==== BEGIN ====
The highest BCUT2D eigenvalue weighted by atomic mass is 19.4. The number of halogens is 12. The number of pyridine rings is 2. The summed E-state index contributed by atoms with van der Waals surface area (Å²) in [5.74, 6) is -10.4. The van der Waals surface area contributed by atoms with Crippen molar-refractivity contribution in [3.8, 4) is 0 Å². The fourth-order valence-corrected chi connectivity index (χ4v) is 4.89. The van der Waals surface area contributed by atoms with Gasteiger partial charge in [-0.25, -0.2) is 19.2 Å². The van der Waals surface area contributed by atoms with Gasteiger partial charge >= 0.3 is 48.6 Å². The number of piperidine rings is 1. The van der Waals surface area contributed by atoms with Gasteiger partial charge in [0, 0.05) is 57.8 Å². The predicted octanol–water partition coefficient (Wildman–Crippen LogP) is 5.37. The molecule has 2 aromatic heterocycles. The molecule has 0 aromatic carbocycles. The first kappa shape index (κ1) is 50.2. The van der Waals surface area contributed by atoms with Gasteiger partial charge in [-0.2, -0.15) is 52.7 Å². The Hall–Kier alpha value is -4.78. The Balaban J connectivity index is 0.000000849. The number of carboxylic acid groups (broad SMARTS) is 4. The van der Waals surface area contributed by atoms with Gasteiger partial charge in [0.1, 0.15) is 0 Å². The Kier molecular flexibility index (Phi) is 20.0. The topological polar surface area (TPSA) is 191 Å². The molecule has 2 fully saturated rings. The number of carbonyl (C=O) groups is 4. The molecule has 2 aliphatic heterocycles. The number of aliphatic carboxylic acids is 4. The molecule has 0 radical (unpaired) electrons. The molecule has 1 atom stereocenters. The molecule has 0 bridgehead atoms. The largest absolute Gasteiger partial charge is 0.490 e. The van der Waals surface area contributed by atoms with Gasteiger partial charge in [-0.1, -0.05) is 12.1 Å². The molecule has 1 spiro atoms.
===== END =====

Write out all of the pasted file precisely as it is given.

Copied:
The highest BCUT2D eigenvalue weighted by atomic mass is 19.4. The number of halogens is 12. The number of pyridine rings is 2. The summed E-state index contributed by atoms with van der Waals surface area (Å²) in [5.74, 6) is -10.4. The van der Waals surface area contributed by atoms with Crippen molar-refractivity contribution in [3.8, 4) is 0 Å². The fourth-order valence-corrected chi connectivity index (χ4v) is 4.89. The van der Waals surface area contributed by atoms with Gasteiger partial charge in [-0.25, -0.2) is 19.2 Å². The van der Waals surface area contributed by atoms with Gasteiger partial charge >= 0.3 is 48.6 Å². The number of piperidine rings is 1. The van der Waals surface area contributed by atoms with Gasteiger partial charge in [0, 0.05) is 57.8 Å². The predicted octanol–water partition coefficient (Wildman–Crippen LogP) is 5.37. The molecule has 2 aromatic heterocycles. The molecule has 0 aromatic carbocycles. The first kappa shape index (κ1) is 50.2. The van der Waals surface area contributed by atoms with Gasteiger partial charge in [-0.2, -0.15) is 52.7 Å². The Hall–Kier alpha value is -4.78. The Balaban J connectivity index is 0.000000849. The number of carboxylic acid groups (broad SMARTS) is 4. The van der Waals surface area contributed by atoms with Gasteiger partial charge in [0.1, 0.15) is 0 Å². The Kier molecular flexibility index (Phi) is 20.0. The topological polar surface area (TPSA) is 191 Å². The molecule has 2 fully saturated rings. The number of carbonyl (C=O) groups is 4. The molecule has 2 aliphatic heterocycles. The number of aliphatic carboxylic acids is 4. The molecule has 0 radical (unpaired) electrons. The molecule has 1 atom stereocenters. The molecule has 0 bridgehead atoms. The largest absolute Gasteiger partial charge is 0.490 e. The van der Waals surface area contributed by atoms with Gasteiger partial charge in [-0.1, -0.05) is 12.1 Å². The molecule has 1 spiro atoms.